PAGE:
ThatJeffSmith

Connecting to Oracle with SQL Developer using Bequeath

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Bequeath is an interesting word. It’s hard to pronounce for starters, or at least it is for me. So if you want to trip me up during a seminar, ask me about how to connect to Oracle sans Listener. Then you’ll get to hear me try to say

bi-ˈkwēth, -ˈkwēth, bē- from Merriam Webster

Your database hasn’t died (at least I hope it hasn’t, if it has, you’re in the wrong place). Instead, there’s a second, less morbid, definition for ‘bequeath,':

2.: to hand down : transmit

Because I have the attention span of a small squirrel, this word and discussion of pronunciancion reminds me of a great scene from the Princess Bride where there’s a discussion around ‘true love’ vs ‘to blath.’

Skip to about 1:17 of the clip, then get back to reading/work!

You can use BEQUEATH to connect to Oracle directly by bypassing the Listener

IF, and this is a big one, if you are on the same server as the database.

From the docs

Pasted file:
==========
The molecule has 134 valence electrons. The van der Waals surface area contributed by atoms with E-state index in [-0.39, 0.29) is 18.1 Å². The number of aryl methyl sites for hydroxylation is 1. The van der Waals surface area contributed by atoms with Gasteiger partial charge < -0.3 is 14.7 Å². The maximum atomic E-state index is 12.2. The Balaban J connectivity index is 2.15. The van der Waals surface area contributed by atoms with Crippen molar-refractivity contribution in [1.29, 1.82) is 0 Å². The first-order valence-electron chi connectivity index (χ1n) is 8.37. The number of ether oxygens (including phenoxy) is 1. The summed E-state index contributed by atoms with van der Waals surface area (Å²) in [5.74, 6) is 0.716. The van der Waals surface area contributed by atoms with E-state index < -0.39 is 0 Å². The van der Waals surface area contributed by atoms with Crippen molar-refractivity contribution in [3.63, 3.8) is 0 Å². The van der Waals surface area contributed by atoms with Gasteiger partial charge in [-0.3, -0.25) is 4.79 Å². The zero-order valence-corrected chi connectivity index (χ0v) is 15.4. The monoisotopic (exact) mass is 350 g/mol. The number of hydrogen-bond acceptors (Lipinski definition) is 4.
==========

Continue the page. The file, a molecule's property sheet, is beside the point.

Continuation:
If the client and database exist on the same computer, then a client connection can be passed directly to a dedicated server process without going through the listener. This is known as a bequeath protocol. The application initiating the session spawns a dedicated server process for the connection request. This happens automatically if the application used to start the database is on the same computer as the database.

Note:
In order for remote clients to connect to dedicated servers, the listener and the database instance must be running on the same computer.

How to use Bequeath in Oracle SQL Developer

I give all my tangible personal property and all policies and proceeds...wait, wrong bequeath!

Set your drop-down to ‘Local/Bequeath.’ Supply your username and password.

That’s it!

If you have an OS Authenticated account, check the ‘OS Authentication’ option, no user or password required – apart from what you’ve used to log onto your machine.

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